A couple of summers ago, my ex-husband’s ex-wife gave me the key to her Malibu beach house and asked if I’d like to live there for a while. She no longer wanted to tackle the hideous weekend traffic from Beverly Hills to the beach, and she hated to see the house sit empty. I was floored. A cottage on the sand, with views of flaming sunsets? A chance for me, a freelance writer with a lifetime membership in the 99 percent, to live like the 1 percent? Count me in. For the first four months I’d race down there on weekends from my home in an L.A. suburb. Then I just locked up my apartment and moved to the beach full time.
My benefactress (with whom my ex had a daughter) was long gone from his life by the time I met him. He was an older man, a narcissistic actor with enough sophisticated charm to persuade me, a naive 19, that his mood swings were sexy.
At the time, I lived with my widowed mother, my grandmother and my aunt, a little band of women making life tough for the only male in the house, my young cousin. We didn’t put much stock in traditional weddings. Too many exes. Grand-father had sailed off to Australia, and Uncle Reggie had scarpered to Spain, which put a damper on everyone’s romanticism. There was also Uncle Walter and his French mistress.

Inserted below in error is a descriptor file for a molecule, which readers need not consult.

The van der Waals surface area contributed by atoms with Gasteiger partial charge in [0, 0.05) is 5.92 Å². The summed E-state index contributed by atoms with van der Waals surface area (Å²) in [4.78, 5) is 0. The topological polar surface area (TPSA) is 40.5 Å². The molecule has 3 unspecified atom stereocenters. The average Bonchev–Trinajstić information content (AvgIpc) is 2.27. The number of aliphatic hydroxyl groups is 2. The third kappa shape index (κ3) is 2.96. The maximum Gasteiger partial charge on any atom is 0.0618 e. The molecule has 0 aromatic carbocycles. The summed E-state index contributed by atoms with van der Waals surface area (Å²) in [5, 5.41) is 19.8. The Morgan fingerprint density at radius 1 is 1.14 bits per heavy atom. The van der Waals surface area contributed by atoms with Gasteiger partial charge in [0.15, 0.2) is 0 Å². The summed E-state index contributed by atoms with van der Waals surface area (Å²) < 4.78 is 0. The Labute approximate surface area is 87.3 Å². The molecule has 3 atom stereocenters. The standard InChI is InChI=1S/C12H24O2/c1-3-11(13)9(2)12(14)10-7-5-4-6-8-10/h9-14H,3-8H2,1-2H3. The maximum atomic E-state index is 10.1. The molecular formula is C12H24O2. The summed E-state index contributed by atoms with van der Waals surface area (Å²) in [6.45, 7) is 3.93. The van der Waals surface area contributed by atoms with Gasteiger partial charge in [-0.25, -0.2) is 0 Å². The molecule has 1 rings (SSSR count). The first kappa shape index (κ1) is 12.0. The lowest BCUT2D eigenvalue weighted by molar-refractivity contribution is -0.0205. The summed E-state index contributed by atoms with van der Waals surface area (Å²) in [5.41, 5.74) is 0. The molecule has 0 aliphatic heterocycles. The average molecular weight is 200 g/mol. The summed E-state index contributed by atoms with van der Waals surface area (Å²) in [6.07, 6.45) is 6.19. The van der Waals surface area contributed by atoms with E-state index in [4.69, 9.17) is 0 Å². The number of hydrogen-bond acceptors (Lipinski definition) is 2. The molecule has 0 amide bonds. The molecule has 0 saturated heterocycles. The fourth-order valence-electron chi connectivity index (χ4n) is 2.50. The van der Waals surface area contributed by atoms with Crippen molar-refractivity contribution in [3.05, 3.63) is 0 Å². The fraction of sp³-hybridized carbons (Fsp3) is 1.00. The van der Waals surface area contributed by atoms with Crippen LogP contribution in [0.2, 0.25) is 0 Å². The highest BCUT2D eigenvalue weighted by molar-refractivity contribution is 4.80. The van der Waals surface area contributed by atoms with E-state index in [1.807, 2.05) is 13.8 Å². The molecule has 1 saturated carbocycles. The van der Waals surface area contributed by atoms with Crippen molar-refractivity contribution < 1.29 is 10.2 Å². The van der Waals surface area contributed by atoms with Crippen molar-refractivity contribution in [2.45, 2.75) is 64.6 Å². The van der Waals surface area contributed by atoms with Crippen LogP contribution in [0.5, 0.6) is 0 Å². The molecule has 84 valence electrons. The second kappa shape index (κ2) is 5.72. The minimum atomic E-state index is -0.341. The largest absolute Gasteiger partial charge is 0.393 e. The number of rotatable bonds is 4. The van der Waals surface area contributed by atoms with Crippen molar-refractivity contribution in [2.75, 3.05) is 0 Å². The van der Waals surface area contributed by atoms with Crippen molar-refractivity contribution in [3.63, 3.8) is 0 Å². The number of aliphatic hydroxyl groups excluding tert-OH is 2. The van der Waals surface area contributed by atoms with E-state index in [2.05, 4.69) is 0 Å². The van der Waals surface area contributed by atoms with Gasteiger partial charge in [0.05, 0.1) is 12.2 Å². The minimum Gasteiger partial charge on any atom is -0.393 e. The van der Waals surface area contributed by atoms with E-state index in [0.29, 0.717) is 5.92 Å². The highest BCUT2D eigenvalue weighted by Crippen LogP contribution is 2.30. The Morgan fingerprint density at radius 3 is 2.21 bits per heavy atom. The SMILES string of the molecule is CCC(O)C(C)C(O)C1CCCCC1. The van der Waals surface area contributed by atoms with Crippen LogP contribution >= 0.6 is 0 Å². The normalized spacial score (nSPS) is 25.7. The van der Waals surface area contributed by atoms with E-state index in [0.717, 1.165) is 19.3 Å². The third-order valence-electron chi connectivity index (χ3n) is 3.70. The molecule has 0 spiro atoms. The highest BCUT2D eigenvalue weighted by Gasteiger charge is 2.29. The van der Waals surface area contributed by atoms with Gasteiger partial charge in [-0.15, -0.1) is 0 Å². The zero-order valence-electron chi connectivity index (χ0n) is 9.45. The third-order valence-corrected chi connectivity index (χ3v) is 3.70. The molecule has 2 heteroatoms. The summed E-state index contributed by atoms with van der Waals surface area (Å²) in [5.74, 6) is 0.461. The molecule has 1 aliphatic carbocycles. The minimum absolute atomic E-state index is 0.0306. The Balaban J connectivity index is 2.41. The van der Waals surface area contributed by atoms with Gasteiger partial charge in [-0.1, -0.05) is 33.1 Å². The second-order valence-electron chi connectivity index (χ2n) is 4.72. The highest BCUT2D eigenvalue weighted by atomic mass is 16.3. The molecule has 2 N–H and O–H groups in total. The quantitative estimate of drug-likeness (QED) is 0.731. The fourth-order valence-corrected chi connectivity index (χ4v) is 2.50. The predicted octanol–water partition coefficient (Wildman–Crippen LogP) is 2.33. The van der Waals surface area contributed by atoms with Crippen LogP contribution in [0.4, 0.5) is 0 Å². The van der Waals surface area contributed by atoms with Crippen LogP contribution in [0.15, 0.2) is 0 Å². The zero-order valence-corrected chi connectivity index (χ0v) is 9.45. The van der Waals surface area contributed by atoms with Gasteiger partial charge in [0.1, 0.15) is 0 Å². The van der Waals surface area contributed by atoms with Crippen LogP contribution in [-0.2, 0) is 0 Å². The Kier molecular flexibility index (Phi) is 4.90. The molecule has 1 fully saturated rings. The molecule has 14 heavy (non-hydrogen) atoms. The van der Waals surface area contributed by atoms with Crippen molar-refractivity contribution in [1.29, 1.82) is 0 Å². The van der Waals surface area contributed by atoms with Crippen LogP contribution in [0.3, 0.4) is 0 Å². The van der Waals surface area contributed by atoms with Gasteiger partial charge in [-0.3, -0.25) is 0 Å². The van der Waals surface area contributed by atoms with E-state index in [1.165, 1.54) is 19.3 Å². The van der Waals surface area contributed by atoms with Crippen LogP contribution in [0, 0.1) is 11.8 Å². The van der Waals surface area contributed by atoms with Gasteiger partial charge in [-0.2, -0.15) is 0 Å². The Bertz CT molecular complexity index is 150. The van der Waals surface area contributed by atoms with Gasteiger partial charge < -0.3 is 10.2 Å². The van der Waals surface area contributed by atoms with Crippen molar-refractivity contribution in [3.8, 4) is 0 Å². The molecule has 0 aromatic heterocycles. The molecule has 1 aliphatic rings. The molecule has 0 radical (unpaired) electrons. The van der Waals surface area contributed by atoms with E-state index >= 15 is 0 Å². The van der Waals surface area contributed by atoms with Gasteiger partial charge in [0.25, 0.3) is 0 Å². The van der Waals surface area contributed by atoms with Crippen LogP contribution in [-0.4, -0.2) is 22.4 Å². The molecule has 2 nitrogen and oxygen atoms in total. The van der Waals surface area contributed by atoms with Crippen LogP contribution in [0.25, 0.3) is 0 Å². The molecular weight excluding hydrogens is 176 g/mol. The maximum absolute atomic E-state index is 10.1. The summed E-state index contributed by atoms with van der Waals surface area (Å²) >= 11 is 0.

My wedding was to happen in our living room, decorated with cherubs and streamers by Mom’s gay friends. The marriage had been the actor’s idea, but he arrived with a face like thunder.
“Call it off,” my mother said. “We’ll just have a lovely party.” I was hiding upstairs, dabbing at mascara streaks.
No, no, we had the ring, bought, significantly, from a line known as Fabulous Fakes. And we had the Marrying Judge, known for his whirlwind off-hours ceremonies, hovering impatiently downstairs.
The marriage ended swiftly, but my relationship with my stepdaughter didn’t. She sent postcards from her school in Paris, and I attended her graduation party at her mother and stepfather’s Malibu beach house. That day, the ex glowered in a corner, affronted that his first wife had remarried so well. I shared a roll of the eyes with this smart and beautiful woman, cementing not a friendship, exactly, but a strong enjoyment of each other whenever we met.
Then, suddenly, that house was mine. Every morning I flung open the bedroom curtains, stepped onto the balcony, gazed at the waves and wondered how long it could last. “Lovely day,” I said to Pierce Brosnan, romping with his hound on the sand.
Confession: I’m a journalist, not a novelist. I thrive in civilization. So after 10 glorious months, I decided to bid Pierce adieu and move back to town. “So happy you had a chance to live there,” my benefactress says whenever we talk. Me too. I’ve seen our mutual ex only rarely over the years. But hardly a day goes by without my thanking him mentally for marrying so well the first time around.
LOUISE FARR has written for W, Family Circle, Los Angeles, the Robb Report and other publications.
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